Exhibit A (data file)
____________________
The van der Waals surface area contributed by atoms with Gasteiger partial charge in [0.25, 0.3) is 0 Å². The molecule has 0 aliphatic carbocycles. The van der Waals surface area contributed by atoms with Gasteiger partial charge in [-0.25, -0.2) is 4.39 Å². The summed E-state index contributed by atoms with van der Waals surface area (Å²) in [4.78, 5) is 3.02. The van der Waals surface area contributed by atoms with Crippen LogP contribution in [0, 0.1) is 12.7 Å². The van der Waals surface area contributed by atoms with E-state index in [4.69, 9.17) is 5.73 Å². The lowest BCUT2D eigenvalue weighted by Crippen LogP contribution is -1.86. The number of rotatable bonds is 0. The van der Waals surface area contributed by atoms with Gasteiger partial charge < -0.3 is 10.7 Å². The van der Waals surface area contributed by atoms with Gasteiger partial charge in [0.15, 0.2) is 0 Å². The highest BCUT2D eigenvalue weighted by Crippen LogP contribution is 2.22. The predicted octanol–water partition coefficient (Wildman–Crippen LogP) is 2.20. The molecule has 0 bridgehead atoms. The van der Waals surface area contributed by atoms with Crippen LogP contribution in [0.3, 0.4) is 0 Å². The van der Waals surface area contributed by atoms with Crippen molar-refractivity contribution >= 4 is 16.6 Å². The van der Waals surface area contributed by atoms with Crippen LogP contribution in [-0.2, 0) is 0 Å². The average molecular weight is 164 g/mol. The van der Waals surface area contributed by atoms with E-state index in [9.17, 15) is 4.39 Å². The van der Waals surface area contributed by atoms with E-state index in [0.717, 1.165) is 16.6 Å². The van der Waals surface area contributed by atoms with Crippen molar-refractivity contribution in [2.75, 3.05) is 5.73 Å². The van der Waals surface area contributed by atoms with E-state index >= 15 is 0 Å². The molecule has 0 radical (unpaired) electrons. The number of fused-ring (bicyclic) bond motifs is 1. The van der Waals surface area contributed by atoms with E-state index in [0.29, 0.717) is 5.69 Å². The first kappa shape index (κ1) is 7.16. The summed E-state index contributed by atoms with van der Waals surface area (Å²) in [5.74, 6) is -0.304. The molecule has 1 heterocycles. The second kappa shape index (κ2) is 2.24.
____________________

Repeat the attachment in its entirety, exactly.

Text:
The van der Waals surface area contributed by atoms with Gasteiger partial charge in [0.25, 0.3) is 0 Å². The molecule has 0 aliphatic carbocycles. The van der Waals surface area contributed by atoms with Gasteiger partial charge in [-0.25, -0.2) is 4.39 Å². The summed E-state index contributed by atoms with van der Waals surface area (Å²) in [4.78, 5) is 3.02. The van der Waals surface area contributed by atoms with Crippen LogP contribution in [0, 0.1) is 12.7 Å². The van der Waals surface area contributed by atoms with E-state index in [4.69, 9.17) is 5.73 Å². The lowest BCUT2D eigenvalue weighted by Crippen LogP contribution is -1.86. The number of rotatable bonds is 0. The van der Waals surface area contributed by atoms with Gasteiger partial charge < -0.3 is 10.7 Å². The van der Waals surface area contributed by atoms with Gasteiger partial charge in [0.15, 0.2) is 0 Å². The highest BCUT2D eigenvalue weighted by Crippen LogP contribution is 2.22. The predicted octanol–water partition coefficient (Wildman–Crippen LogP) is 2.20. The molecule has 0 bridgehead atoms. The van der Waals surface area contributed by atoms with Crippen LogP contribution in [0.3, 0.4) is 0 Å². The van der Waals surface area contributed by atoms with Crippen molar-refractivity contribution >= 4 is 16.6 Å². The van der Waals surface area contributed by atoms with Crippen LogP contribution in [-0.2, 0) is 0 Å². The average molecular weight is 164 g/mol. The van der Waals surface area contributed by atoms with E-state index in [9.17, 15) is 4.39 Å². The van der Waals surface area contributed by atoms with E-state index in [0.717, 1.165) is 16.6 Å². The van der Waals surface area contributed by atoms with Crippen molar-refractivity contribution in [2.75, 3.05) is 5.73 Å². The van der Waals surface area contributed by atoms with E-state index >= 15 is 0 Å². The molecule has 0 radical (unpaired) electrons. The number of fused-ring (bicyclic) bond motifs is 1. The van der Waals surface area contributed by atoms with E-state index in [0.29, 0.717) is 5.69 Å². The first kappa shape index (κ1) is 7.16. The summed E-state index contributed by atoms with van der Waals surface area (Å²) in [5.74, 6) is -0.304. The molecule has 1 heterocycles. The second kappa shape index (κ2) is 2.24.